Effectively writing and presenting science
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Effectively Writing and Presenting Science. Steve Midway Genetics Lab. Part I — Scientific writing. Parts of a Scientific Paper. Title Author Abstract Introduction Materials and Methods Results Discussion References. Title. Keep them as short as possible

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Effectively writing and presenting science

Effectively Writing and Presenting Science

Steve Midway

Genetics Lab


Part i scientific writing

Part I — Scientific writing


Parts of a scientific paper

Parts of a Scientific Paper

  • Title

  • Author

  • Abstract

  • Introduction

  • Materials and Methods

  • Results

  • Discussion

  • References


Title

Title

  • Keep them as short as possible

  • Don’t lose your audience before you begin

  • Can be lengthy only when necessary


Author s

Author(s)

  • Full name

  • Affiliation(s)

    • See lab manual for style


Abstract

Abstract

  • 100–250 word summary

  • Highlights introduction and results

  • Only include what’s in the paper

  • No citations

  • Often the last thing you write


Introduction

Introduction

Big picture of environment, subject, etc.

What’s known about your subject?(citations)

Why the research is needed (citations)

Objectives of this study; hypothesis


Materials and methods

(Materials and) Methods

  • Describes the design and execution of study

  • Enough pertinent details to be replicated

  • Exclude obvious methods

    • E.g., Then we drove to the next study site in our Ford F150 primarily in 2nd gear.

  • Cite other methods if you didn’t start from scratch


Results

Results

  • Only include what you found (no interpretation)

  • Begin to use table and figures, but let them complement the text—neither should be dependent on the other

  • Present tables and figures at the end of the document


A note on tables

A note on tables:

Table 2.—Statistical comparisons of Carolina madtom microhabitat use and availability and microhabitat availability between the Tar and Neuse river basins. Continuous variables were tested using a Kolmogorov-Smirnov two-sample test, and categorical variables were tested with a log-likelihood ratio G-test.


A note on figures

A note on figures:

Figure 5.—Plots of Carolina madtom microhabitat use and available habitat principal component scores for Tar 1 and Tar 2 study reaches. Component loadings appear in Table 4, and statistical comparisons appear in Table 5.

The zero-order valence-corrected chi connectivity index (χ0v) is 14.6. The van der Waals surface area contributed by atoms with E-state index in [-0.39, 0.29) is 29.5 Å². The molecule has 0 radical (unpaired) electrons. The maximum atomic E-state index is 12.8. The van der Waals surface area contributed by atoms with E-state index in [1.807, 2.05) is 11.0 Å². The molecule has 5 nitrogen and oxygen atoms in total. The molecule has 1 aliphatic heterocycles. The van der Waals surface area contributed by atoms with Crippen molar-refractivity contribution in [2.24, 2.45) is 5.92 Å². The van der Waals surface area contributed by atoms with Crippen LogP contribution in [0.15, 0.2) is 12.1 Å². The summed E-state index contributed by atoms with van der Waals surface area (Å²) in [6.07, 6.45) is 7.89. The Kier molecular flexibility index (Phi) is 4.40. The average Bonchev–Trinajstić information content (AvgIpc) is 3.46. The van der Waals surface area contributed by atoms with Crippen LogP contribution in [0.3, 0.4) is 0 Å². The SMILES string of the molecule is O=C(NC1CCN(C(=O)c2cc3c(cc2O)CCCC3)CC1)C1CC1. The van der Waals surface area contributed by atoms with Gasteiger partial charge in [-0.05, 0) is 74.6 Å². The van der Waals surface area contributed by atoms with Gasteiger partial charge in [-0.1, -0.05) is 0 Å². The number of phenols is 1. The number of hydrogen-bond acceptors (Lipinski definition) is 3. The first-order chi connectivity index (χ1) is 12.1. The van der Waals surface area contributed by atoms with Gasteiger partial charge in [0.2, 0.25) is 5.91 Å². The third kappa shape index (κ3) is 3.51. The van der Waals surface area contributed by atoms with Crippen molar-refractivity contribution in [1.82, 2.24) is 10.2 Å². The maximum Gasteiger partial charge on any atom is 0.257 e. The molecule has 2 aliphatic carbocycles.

Discussion

Discussion

  • Interprets results; compare to hypotheses

    • Reject or fail to reject the null hypothesis

  • Don’t refer to any tables or figures

  • Expand out to bigger picture

  • Where does this work fit into other work?

  • Think: reverse triangle


Literature cited references

Literature Cited/References

  • List ALL references cited in text

  • Use citation format dictated by course, journal, etc.

    • If no citation format required, use what you like just remain consistent


In text citation

In-text Citation

  • At the best or most obvious spot, include author(s), date with semicolon for multiple citations

  • Some examples

    • (Meyer, 2008)

    • (Meyer and Jones, 2008)

    • (Meyer et al., 2008)

    • (Meyer, 2008; Hiltz, 2009)

    • (Meyer et al., 2008; Hiltz, 2009; Jacobs and Jones 2010)


In text citation1

In-text Citation

  • Alternately, refer to the author(s) and cite the date

    • Meyer (2008) discovered the specific gene, while Hiltz (2009) expanded on it’s sequence.


Abbreviations

Abbreviations

  • et al. = and others; used for 3rd and beyond authors

  • e.g. = for example

  • i.e. = that is; in other words

  • Use commas


Citation format

Citation Format

  • See lab manual for specific examples and what to use for this course

  • Many things can vary

    • Authors’ names

    • Sentence capitalization

    • Location of date

    • Italics

    • Etc.


Citation format1

Citation Format

  • Updated format:

    Last, F.M., F.M. Last, F.M. Last, and F.M. Last. 2009. Title of the report. Journal 4:9–10.